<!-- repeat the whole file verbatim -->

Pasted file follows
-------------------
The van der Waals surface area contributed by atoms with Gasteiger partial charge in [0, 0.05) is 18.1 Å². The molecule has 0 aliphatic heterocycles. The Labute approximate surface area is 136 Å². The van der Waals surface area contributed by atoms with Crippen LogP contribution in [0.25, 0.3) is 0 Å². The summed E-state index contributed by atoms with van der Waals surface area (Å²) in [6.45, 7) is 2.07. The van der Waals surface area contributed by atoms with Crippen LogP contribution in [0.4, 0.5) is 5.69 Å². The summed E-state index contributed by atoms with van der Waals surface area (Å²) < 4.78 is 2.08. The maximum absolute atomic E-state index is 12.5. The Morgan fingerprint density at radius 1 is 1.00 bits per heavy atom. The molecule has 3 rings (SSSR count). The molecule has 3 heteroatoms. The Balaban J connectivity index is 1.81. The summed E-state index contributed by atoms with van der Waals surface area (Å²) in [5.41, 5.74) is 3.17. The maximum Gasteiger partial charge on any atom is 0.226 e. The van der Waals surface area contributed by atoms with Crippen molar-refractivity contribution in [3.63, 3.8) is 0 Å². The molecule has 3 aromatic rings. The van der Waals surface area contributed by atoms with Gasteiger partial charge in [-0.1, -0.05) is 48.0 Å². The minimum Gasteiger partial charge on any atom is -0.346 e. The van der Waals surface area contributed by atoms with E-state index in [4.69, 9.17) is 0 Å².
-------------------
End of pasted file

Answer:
The van der Waals surface area contributed by atoms with Gasteiger partial charge in [0, 0.05) is 18.1 Å². The molecule has 0 aliphatic heterocycles. The Labute approximate surface area is 136 Å². The van der Waals surface area contributed by atoms with Crippen LogP contribution in [0.25, 0.3) is 0 Å². The summed E-state index contributed by atoms with van der Waals surface area (Å²) in [6.45, 7) is 2.07. The van der Waals surface area contributed by atoms with Crippen LogP contribution in [0.4, 0.5) is 5.69 Å². The summed E-state index contributed by atoms with van der Waals surface area (Å²) < 4.78 is 2.08. The maximum absolute atomic E-state index is 12.5. The Morgan fingerprint density at radius 1 is 1.00 bits per heavy atom. The molecule has 3 rings (SSSR count). The molecule has 3 heteroatoms. The Balaban J connectivity index is 1.81. The summed E-state index contributed by atoms with van der Waals surface area (Å²) in [5.41, 5.74) is 3.17. The maximum Gasteiger partial charge on any atom is 0.226 e. The van der Waals surface area contributed by atoms with Crippen molar-refractivity contribution in [3.63, 3.8) is 0 Å². The molecule has 3 aromatic rings. The van der Waals surface area contributed by atoms with Gasteiger partial charge in [-0.1, -0.05) is 48.0 Å². The minimum Gasteiger partial charge on any atom is -0.346 e. The van der Waals surface area contributed by atoms with E-state index in [4.69, 9.17) is 0 Å².